Thanks for the reality check, guys. I know the way he treats me when he is manic is not okay, not normal, not acceptable. The problem is that I let it get too far, right at the very beginning of our relationship, and now trying to re-write the rules and set boundaries is so difficult. When I try to set limits about what behavior is acceptable, he says I'm being a control freak and trying to dictate to him.
He doesn't seem to "get it" that he is NOT autonomous, he does not live alone on an island, that there are two of us in this relationship -- more than two, if you consider the kids as well (I have three adult sons, the youngest just turning 18). If his behavior only affected him and him alone, then that would be completely his business. But it doesn't. Almost everything he does affects me, too. I feel like there are so many things I've given up, bent over backwards for him, changed the way I do things, just to TRY to make him happier, to avoid making waves or causing trouble. But now that I'm standing up more now for my own feelings and wishes, he says I've changed, I'm distant, I must not love him anymore. Trying to re-define the rules at this point is so hard. And I can only talk to him about it when he is in the lull between mania and depression -- and even then he doesn't like talking about our relationship, he gets irritable, he changes the subject.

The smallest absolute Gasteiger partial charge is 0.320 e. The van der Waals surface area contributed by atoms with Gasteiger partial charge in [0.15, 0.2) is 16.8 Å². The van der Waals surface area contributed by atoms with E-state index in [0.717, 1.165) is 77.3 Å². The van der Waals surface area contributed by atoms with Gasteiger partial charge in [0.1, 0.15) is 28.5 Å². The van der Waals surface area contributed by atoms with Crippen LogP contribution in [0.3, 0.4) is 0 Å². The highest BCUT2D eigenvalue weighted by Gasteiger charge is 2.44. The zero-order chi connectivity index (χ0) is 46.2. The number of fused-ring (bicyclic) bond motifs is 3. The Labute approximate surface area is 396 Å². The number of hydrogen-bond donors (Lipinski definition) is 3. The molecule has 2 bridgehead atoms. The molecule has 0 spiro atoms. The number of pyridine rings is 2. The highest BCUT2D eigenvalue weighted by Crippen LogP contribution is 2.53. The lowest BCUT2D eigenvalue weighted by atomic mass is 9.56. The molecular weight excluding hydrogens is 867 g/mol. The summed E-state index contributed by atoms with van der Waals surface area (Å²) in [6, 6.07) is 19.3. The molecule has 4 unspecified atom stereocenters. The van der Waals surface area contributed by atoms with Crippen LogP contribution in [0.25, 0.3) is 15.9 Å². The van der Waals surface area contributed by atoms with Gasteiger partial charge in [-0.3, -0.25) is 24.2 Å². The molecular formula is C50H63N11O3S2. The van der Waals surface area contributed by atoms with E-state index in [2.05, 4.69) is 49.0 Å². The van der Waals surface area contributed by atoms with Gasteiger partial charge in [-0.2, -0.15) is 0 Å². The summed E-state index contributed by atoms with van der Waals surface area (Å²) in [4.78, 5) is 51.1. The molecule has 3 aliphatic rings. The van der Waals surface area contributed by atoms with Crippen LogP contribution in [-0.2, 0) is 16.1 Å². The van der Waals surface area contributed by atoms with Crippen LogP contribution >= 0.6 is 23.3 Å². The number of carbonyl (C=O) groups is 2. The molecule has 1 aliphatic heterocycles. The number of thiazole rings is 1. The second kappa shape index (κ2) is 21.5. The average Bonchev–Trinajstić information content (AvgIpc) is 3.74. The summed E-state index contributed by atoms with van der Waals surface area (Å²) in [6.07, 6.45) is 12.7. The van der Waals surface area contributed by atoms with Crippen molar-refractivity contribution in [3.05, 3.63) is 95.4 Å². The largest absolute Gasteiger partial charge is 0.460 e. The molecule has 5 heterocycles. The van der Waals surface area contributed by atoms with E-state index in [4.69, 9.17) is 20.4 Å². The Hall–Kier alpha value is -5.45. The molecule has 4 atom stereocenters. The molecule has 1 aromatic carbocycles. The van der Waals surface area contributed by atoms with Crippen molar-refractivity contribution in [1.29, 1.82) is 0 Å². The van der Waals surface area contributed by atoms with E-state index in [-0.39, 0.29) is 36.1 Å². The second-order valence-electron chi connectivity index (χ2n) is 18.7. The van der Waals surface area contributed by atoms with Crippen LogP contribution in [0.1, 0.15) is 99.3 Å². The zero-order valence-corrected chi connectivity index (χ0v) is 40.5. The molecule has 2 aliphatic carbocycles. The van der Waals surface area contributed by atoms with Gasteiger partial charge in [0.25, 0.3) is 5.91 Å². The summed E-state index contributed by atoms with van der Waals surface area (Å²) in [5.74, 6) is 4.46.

I do love him -- and that's why I've stayed with him this long, and keep trying to keep our marriage from breaking. When he is being "normal", acting like the man I met and fell in love with, he is funny, brilliant, fun to be with, loving, and kind. When he turns into Mr. Hyde, I just wish he'd go live in a cave far away from me.
I don't want to leave or give up my home. And I don't ever want it to get so ugly that I feel like I have to demand that he leaves. We have a significant amount of debt that I'm working to pay down. I'm so grateful that he works and has been faithful to give me money for the bills -- I've talked to women who's husbands have ruined them financially cashing out CD's, retirement accounts, big ticket impulse purchases, etc.